Magic Amplifies Everything

Two houses vying for power in a medieval setting. They set their armies after each other, scheme, and fight. This is fine. I’ve seen period pieces and, for me, what mostly keeps me watching (I don’t read this stuff as I don’t have the patience) is that they are interesting because of the characters in them, not the setting. I’m not a fan of period pieces on their own. I watched The Tudors because Henry VIII is a fascinating character. His wives are equally fascinating. The excellent actors help bring all of it to life.

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Now, if you add magic to any of that, suddenly things get crazy. The armies have dragons, the scheming is slyer and often involves dark spells and such, and the fights are flashier. It’s the same stuff as the period piece, just turned up to 11. I know there is sometimes the complaint that fantasy always reduces stuff to whoever can cast the biggest spell. All fights may boil down to whoever can say the killing spell faster. There’s also a complaint that authors will just invent ways for their protagonists to win, and for the villains to become more villain-y. It’s a phenomenon known as power creep and it’s rampant in superhero fantasy.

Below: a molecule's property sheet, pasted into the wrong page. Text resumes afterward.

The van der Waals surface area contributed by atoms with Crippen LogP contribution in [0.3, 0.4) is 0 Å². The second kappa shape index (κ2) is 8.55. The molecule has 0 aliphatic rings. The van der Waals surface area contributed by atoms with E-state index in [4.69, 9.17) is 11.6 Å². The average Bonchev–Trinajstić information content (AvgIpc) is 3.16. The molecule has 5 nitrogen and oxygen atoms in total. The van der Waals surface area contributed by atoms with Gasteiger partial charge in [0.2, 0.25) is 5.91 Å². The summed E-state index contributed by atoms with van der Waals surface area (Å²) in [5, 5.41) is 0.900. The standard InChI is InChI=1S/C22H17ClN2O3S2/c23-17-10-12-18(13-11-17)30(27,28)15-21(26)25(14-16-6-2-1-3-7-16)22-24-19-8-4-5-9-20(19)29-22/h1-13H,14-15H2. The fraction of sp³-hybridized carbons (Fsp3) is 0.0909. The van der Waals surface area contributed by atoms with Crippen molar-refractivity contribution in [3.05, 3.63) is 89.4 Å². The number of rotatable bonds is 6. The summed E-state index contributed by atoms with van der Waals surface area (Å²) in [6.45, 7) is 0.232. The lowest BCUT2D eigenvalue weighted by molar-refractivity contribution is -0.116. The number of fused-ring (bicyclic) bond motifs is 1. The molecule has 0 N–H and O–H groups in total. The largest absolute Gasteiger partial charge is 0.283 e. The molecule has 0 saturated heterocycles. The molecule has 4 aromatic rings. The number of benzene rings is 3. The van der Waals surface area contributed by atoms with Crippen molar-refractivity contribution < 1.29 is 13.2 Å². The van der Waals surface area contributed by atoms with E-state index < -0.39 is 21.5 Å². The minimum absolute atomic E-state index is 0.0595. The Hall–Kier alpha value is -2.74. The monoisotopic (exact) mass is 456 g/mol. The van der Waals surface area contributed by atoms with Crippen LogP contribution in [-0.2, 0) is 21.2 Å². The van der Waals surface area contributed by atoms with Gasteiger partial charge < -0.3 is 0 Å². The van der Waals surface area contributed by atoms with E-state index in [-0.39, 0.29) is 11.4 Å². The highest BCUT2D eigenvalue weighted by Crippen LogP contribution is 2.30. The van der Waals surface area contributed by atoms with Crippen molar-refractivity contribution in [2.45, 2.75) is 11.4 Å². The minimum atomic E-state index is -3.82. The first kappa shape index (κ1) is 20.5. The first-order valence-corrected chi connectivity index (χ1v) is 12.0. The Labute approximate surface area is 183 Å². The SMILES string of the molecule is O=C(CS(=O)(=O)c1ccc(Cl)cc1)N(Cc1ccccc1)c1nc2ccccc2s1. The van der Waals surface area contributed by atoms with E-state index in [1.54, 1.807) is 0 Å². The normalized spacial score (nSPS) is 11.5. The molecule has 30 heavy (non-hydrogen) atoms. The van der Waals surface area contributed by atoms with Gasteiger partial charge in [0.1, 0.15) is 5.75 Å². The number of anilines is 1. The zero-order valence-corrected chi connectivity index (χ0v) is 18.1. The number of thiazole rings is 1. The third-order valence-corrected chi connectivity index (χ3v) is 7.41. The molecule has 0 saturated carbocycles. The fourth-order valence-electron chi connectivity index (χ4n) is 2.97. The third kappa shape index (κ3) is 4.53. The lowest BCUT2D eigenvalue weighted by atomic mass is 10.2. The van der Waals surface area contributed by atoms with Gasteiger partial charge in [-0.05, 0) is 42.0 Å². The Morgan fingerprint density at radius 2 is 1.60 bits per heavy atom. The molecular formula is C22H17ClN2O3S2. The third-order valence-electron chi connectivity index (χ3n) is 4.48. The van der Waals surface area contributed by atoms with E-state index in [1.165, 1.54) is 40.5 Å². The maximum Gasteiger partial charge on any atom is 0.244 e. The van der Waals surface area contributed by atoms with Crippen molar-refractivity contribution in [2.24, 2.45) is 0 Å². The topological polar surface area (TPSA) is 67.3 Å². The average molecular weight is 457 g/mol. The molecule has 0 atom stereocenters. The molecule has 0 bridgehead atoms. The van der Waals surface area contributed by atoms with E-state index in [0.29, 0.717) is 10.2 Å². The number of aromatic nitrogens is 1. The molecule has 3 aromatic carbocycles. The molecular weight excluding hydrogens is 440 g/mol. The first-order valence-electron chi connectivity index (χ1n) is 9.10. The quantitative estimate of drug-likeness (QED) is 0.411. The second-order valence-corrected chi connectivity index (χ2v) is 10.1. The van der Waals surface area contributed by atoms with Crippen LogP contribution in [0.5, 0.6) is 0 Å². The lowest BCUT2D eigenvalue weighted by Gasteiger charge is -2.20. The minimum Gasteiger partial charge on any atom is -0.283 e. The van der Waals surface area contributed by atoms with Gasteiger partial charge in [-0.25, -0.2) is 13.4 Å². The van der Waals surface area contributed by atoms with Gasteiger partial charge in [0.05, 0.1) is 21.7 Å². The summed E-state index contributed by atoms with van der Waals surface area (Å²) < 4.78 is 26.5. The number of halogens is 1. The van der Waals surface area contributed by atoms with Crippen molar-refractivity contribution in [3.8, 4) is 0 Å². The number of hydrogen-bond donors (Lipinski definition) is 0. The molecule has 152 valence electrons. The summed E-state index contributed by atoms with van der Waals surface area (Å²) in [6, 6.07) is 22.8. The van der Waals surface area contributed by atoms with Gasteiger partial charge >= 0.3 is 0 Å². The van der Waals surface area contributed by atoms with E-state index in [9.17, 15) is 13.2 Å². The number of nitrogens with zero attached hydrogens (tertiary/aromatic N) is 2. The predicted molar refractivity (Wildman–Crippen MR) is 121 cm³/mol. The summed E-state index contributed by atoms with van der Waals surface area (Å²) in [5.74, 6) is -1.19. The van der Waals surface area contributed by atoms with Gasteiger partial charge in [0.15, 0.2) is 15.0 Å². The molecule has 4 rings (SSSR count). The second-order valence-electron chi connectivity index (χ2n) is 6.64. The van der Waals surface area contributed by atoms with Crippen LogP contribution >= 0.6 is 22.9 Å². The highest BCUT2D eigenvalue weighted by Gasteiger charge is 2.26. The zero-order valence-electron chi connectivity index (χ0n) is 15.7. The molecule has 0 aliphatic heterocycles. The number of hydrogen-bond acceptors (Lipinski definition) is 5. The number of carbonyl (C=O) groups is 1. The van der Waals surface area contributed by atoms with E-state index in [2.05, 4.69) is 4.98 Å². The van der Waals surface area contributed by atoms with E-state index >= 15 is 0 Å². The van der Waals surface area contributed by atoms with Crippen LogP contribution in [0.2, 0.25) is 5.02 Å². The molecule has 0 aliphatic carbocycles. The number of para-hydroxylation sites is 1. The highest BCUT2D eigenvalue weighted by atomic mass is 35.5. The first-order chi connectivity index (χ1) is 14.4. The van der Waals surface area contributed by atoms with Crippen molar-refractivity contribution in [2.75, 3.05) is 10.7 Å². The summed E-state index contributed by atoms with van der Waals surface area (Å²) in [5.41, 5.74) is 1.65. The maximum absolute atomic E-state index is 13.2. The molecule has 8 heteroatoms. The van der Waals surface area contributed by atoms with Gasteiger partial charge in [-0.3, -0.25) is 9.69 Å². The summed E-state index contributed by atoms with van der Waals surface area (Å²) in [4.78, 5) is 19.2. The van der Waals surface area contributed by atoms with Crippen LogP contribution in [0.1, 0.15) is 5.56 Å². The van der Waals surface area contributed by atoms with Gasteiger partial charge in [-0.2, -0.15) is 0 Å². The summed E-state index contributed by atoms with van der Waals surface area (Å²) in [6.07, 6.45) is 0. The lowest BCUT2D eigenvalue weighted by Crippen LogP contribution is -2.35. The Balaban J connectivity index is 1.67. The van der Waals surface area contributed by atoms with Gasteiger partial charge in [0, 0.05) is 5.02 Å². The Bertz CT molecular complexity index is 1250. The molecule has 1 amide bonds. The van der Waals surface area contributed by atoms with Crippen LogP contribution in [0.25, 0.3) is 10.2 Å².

A good example of this is Superman. When he started, he couldn’t even fly. He was described as being “super durable” – not invulnerable. Heat vision wasn’t a thing. He could hear better, see better, was stronger, could leap far, etc. You didn’t even really need a supervillain to fight him off. A sizeable gang of fairly strong and resourceful people would be a task for him to defeat. Today, he’s basically a god. Unaging, invulnerable, undying (even when he does die, he doesn’t. Not really. He like, hibernates. Very deeply) – he became so tough to write compelling battles for, writers had to come up with ways to make it work. Kryptonite is the McGuffin here that often brings Supes down enough pegs to make any battle interesting and fraught with tension. Over the years he’s had his power adjusted to keep things interesting, but it always creeps back up until it becomes silly again.